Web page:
Bus companies are reporting a severe shortage of staff as workers leave the country in droves for better-paid HGV positions.

The Confederation of Passenger Transport UK, which represents National Express and Stagecoach, estimates there are more than 4,000 vacancies for bus and coach drivers at present.

Bus drivers earn £32,500 on average, but can now be paid up to £78,000 to driver lorries instead.

The mass exodus has affected services in Derby, Stockton-on-Tees and Nottingham, as well as routes in Scotland, South West and North East.

Operators blame road haulage bosses, and claim that they need 4,000 more drivers to keep the industry going. 

It comes as a shortage of lorry drivers left Britain in turmoil as delivery rates plummeted leading to major disruption leading to stock shortages in supermarkets, chaos at abattoirs and trouble accessing goods from abroad. 

Bobby Morton, Unite’s national officer for passenger transportation, said to Sky News that the sudden shortage of drivers was due to the continuing shortage of lorry drivers working in the haulage sector.

He said that lorry drivers often share many of the same characteristics as bus drivers: long hours, fatigue, lack of basic facilities, such as toilet facilities or washing facilities.

Bus firms are reporting crippling staff shortages as workers across the country quit 'in droves' for better-paid HGV roles (stock image)

Bus companies are reporting a severe shortage of staff as workers leave the country in droves for better-paid HGV positions (stock image).

The Confederation of Passenger Transport UK, which represents National Express and Stagecoach, estimates there are more than 4,000 vacancies for bus and coach drivers at present (stock image)

The Confederation of Passenger Transport UK represents National Express and Stagecoach. It estimates that there are more than 4000 vacancies for bus and coach driver (stock image).

“And the mindset that bus drivers have at the moment is that in the haulage industry the employers threw cash at the problem, at scarcity.

‘So the mindset is now, if we’ve got to work in these Victorian conditions, then we might as well get £20 an hour driving the lorry, as opposed to £10 an hour driving a bus. So bus drivers are leaving in large numbers to move to other industries.

Sky News was told by a spokesperson from CPT that operators have plans for recruitment. We are also in talks with the government and its agencies in order to streamline and improve the recruitment and training process.

“What we need to see now is the removal of the requirement that a provisional licence be issued to start training and the DVSA to not prioritise testing HGVs to fix the shortfall in this sector at the expense bus and coach.

Nearly one million letters were sent across the UK asking HGV licence-holders who are leaving the industry to return. The recruitment drive also targets bus drivers.

This has led to driver shortages in certain areas of the country, including the south of England, Bristol, and the north east of England.

Bosses at First West of England claim the problems are ‘unlike any other UK transport industry has faced’ and blame a combination of poaching, Covid and Brexit for the shortages.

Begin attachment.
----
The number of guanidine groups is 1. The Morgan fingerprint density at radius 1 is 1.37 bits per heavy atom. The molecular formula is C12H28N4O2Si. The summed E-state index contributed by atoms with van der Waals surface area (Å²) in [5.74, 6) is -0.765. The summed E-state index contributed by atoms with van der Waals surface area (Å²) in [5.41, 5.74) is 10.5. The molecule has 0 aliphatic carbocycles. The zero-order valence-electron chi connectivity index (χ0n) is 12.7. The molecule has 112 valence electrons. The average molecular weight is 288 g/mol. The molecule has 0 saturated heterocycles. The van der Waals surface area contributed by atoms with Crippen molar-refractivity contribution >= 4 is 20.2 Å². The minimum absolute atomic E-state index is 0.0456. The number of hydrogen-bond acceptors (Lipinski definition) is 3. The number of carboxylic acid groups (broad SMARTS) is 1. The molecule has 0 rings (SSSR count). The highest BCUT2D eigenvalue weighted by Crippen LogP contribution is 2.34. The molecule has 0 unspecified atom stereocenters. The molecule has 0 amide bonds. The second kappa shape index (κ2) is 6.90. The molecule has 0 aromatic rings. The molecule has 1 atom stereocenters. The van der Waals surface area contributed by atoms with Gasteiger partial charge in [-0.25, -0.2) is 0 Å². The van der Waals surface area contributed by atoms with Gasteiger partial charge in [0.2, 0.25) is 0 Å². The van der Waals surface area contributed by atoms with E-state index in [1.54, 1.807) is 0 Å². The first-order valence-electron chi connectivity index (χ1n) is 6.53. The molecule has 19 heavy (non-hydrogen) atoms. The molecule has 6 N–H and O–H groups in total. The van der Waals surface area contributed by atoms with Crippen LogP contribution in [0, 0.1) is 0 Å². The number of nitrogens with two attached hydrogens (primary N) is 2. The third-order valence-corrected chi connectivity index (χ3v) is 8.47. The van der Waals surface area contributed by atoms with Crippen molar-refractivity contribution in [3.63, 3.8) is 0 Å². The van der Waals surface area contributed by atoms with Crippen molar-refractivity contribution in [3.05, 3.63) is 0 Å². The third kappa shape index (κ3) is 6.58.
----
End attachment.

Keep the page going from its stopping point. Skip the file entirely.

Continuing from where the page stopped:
Boris Johnson standing on the back of a London bus during an unveiling in London in 2012

Boris Johnson stands on the back of a London Bus during an unveiling in London, 2012

In an aerial view, lorry cabs are lined up in a holding facility on September 9, 2021 in Dover

Aerial view shows lorry cabs lined up in a holding area on September 9, 2021 in Dover

Some services in Scotland have been reduced from half an hourly to an hourly basis. First claims it is 17% short of the drivers it needs to provide full service in the area.

West Yorkshire bosses claim they are 10% short of the required workforce.  

The DVLA stated that bus and lorry drivers who are renewing their licenses can drive in most cases while their application is processed.

A spokesperson for DVLA said that there were no delays in the bus and HGV provisional licensure applications. They are being issued in approximately five days. We prioritise these applications and are looking at ways to speed it up.

It comes after the bosses of the haulage, recruitment, and food sectors warned ministers in the Government’s Business, Energy and Industrial Strategy Committee about the UK’s lorry driver shortage. This could take approximately a year to recover.

The ONS released Tuesday’s figures showing that driver numbers fell by 53,000 over four years. This is largely due to the fact that retiring drivers are not being replaced as quickly by new recruits. 

Jeff Counsell, managing director of Trentbarton, told Sky News: ‘At the moment, the transport and logistics sector are literally throwing money at drivers to plug their shortfalls. 

“The difference is that they can pass that expense on to the consumer – we cannot readily pass that cost along. For the past 18 months, we have not been allowed increase fares. 

We haven’t made a profit in the past 18 months due to a government subsidy. We are unable to compete with the logistics and delivery sector at this point in time.

‘Other cost pressures are also going up – so fuel, for example, is costing us £100,000 more so far in 2021 than it did in 2020 because the price of fuel is escalating.’